We note, however, that W. Va. Code § 49-6-2(c) (1992) (Repl. Vol. 1995) directs, in mandatory language, that the court consider evidence related to DHHR's attempts
to remedy conditions alleged in the petition, where relevant.See footnote 19 19 Thus, such evidence can only be considered to the extent that it relates back to the conditions that existed at the time of the filing of the petition and that were alleged in the petition. We therefore hold that, in making a determination of whether a child is an abused and/or neglected child as defined in W. Va. Code § 49-1-3 (1994) (Repl. Vol. 1996), a court must consider evidence of a parent's progress, or lack thereof, during the pre-adjudication improvement period. However, pursuant to W. Va. Code § 49-6-2(c) (1996) (Repl. Vol. 1996), such evidence is proper only if it relates back to conditions that existed at the time of the filing of the abuse and/or neglect petition, and that were alleged in such petition. Evidence regarding a parent's pre- adjudication improvement period may not be used to informally amend a previously-filed petition. The proper method of presenting new allegations to the circuit court is by requesting permission to file an amended petition pursuant to Rule 19 of the West Virginia
Rules of Procedure for Child Abuse and Neglect
20 20 We hold further that, under Rule 19 of the
West Virginia Rules of Procedure for Child Abuse and Neglect
Proceedings, amendments to an abuse/neglect petition may be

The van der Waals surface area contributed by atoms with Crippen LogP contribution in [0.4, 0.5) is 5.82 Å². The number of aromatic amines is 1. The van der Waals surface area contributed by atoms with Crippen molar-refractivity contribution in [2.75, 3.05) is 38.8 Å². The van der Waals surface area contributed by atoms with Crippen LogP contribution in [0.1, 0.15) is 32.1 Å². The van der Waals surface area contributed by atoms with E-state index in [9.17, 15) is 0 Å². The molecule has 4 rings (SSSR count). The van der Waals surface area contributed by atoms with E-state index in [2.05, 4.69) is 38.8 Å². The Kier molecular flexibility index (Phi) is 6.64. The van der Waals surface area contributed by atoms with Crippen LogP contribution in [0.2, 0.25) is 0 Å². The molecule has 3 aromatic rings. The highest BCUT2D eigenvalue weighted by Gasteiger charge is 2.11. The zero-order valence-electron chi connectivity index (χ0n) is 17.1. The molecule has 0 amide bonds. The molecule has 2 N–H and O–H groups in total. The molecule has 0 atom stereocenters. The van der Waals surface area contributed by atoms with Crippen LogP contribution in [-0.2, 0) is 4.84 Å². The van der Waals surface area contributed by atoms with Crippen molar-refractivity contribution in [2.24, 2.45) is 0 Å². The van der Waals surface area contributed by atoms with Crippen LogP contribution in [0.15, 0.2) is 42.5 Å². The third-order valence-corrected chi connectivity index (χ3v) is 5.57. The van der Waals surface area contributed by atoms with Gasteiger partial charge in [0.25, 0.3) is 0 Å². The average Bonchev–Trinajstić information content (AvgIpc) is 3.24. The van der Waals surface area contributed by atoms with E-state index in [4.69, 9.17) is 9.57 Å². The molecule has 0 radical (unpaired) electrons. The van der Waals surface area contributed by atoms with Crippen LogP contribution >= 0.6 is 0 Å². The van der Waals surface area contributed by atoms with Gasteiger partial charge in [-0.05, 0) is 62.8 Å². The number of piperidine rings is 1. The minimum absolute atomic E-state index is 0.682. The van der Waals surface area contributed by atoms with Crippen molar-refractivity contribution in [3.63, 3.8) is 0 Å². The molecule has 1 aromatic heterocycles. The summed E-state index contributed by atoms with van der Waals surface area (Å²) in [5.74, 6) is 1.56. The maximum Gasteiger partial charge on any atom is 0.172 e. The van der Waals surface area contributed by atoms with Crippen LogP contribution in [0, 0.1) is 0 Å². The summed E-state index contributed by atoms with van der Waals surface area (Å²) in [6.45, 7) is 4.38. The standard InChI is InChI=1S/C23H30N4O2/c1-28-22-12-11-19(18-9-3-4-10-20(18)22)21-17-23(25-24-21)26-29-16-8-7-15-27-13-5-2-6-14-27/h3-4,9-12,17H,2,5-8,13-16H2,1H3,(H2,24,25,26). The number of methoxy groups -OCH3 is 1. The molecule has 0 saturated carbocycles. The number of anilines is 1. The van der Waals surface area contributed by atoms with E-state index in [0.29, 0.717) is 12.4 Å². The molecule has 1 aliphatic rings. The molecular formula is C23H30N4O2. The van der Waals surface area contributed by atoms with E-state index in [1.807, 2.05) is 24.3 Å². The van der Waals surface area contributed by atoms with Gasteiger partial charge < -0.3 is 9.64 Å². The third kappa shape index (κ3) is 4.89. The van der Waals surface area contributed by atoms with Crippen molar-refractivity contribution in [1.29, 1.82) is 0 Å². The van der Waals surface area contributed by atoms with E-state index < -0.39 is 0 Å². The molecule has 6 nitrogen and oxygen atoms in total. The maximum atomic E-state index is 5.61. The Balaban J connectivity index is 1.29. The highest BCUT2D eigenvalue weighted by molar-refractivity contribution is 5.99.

allowed at any time before the final adjudicatory hearing begins.
When modification of an abuse/neglect petition is sought, the
circuit court should grant such petition absent a showing that
the adverse party will not be permitted sufficient time to
respond to the amendment, consistent with the intent underlying
Rule 19 to permit liberal amendment of abuse/neglect petitions.
The burden of proving
that a child is abused or neglected is placed upon the DHHR. In
this regard, we have held:
"'"W. Va. Code, 49-6-2(c) , requires the State Department of Welfare [now the Department of Health and Human Resources], in a child abuse or neglect case, to prove 'conditions existing at the time of the filing of the petition . . .
by clear and convincing proof.' The statute,
however, does not specify any particular manner or mode of
testimony or evidence by which the State Department of Welfare is
obligated to meet this burden." Syllabus Point 1, In
Interest of S.C., 168 W. Va. 366, 284 S.E.2d 867
(1981).' Syllabus Point 1, West Virginia Department of Human
Services v. Peggy F., 184 W. Va. 60, 399 S.E.2d 460
(1990)." Syllabus Point 1, In re Beth, 192
W. Va. 656, 453 S.E.2d 639 (1994).
Syllabus Point 3, In re Christina L., 194 W. Va. 446, 460 S.E.2d 692 (1995). We believe DHHR met its burden in this case. The court below misinterpreted the law with regard to the proper evidence to be considered in determining whether a child is abused or neglected. Therefore, the court's findings of fact in this case were improperly limited to a specific point in time at which the facts had not been adequately developed. We have thoroughly reviewed the record presented on appeal and have considered all of the relevant facts, and we are left with the definite and firm conviction that a mistake has been committed. Consequently, we find that the circuit court's conclusion that Emily G. is not a neglected child is clearly erroneous. We reverse the May 13, 1997, order of the Circuit Court of Hancock County.See footnote 21 21 We further find that Emily G. is a neglected child as defined in W. Va. Code § 49-1- 3(g)(1)(A), and that Julie G. is an abusing parent as defined in W. Va. Code § 49-1-3(b)